Speaking today before the Legislative Conference of the Building and Construction Trades Department of the AFL-CIO, NEI President and CEO Skip Bowman went beyond extolling the benefits of nuclear energy - which he also did, of course, as this is not an audience that lives and breaths nuclear - to address the bread and butter issues that directly impact this group. And this year, there's a lot of butter on the bread:
What does building a new nuclear plant mean to us in this room? Well, each new construction will generate thousands and thousands of high paying jobs for several years. Peak employment during construction could be as many as 3000 jobs or even 4000 jobs depending on man-hours per week, overtime, and other factors. Those of you in this room represent the kind of workers we want and need. Thirty new plants could mean a lot of jobs — as many as 100,000 jobs!
And it’s not just about these construction jobs. Operating a nuclear plant calls for 400 to 700 permanent jobs for three generations of workers. These are high paying jobs with great pension and healthcare benefits that cannot be sent offshore. Each plant creates an equal number of additional jobs in the surrounding community, providing goods and services necessary to support that workforce. And supplemental labor for outages requires over 20 million man-hours per year.
While it would be unfair to say that building new plants would cure the economic ills besetting us, Bowman is correct to emphasize that the jobs created ripple through the economy in purely positive ways:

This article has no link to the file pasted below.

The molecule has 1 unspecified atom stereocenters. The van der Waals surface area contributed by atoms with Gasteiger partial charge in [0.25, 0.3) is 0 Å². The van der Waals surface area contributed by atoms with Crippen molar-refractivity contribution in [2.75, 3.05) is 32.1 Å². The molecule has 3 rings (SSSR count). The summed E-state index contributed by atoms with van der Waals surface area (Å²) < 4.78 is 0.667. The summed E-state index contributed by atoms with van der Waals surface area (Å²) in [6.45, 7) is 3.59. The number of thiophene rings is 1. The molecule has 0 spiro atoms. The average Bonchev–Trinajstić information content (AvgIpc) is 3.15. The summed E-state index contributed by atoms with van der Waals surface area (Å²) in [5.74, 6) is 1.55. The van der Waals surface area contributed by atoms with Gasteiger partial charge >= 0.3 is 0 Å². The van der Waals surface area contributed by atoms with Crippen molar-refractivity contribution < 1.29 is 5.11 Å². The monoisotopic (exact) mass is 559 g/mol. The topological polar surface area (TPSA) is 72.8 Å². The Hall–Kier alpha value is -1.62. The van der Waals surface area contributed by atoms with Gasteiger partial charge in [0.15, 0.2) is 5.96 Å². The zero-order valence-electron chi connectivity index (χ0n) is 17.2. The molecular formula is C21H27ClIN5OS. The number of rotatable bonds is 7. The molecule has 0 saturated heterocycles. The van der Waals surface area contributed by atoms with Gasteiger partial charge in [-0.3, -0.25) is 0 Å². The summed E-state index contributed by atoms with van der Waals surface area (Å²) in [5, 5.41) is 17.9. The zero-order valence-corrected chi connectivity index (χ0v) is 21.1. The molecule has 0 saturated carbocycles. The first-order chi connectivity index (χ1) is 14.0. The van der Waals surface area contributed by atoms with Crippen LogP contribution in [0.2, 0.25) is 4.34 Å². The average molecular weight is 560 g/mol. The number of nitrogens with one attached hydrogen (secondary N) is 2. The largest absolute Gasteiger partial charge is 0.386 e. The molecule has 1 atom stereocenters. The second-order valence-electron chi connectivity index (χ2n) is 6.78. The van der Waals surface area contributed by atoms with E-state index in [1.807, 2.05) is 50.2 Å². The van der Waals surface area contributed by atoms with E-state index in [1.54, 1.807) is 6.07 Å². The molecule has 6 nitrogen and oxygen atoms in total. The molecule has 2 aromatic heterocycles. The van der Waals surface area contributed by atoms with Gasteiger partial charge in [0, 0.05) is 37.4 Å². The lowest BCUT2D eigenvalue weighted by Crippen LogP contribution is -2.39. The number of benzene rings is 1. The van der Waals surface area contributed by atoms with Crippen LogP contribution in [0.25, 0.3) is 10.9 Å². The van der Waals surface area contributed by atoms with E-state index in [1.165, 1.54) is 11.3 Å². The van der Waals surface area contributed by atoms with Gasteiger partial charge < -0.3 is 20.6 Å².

Building new nuclear plants will also create jobs in the nuclear manufacturing sector, as companies gear up to meet growing demand for the equipment, components and commodities that go into a nuclear plant. Did you realize that building a nuclear plant takes 400,000 cubic yards of concrete, 66,000 tons of steel, 44 miles of piping, 300 miles of electrical cable and 130,000 electrical components?
On top of this, each year, the average nuclear plant generates approximately $430 million in sales of goods and services in the local community and nearly $40 million in total labor income.
And then there’s total state and local tax revenue of almost $20 million from every plant to benefit schools, roads, and other state and local infrastructure — more jobs. And annual tax payments of roughly $75 million are paid to the federal government.
In all the discussions of nuclear energy and new plants, we tend to drift into the abstract - the benefits of nuclear, climate change, the rhetoric of clean energy - to make our points, but this is as close to the bone as it gets for most of us:
So you get the picture - jobs, jobs, jobs - income to the community - lower taxes for us - and lots of electricity and clean air. That’s us — you and me.
Over the top? Not even a little. Consider: Barack Obama and Hilary Clinton also will be speaking to the conference today and tomorrow, in no doubt soaring terms. You'll hear about their speeches elsewhere, particularly if one of them makes a gaffe. But you may be sure that Mr. Bowman will have topped them in the area that most matters to this audience: jobs. The nuclear industry can now go well beyond the mere promise of jobs. They are here now, more are coming, and all of them will without question improve the quality of life for the union membership.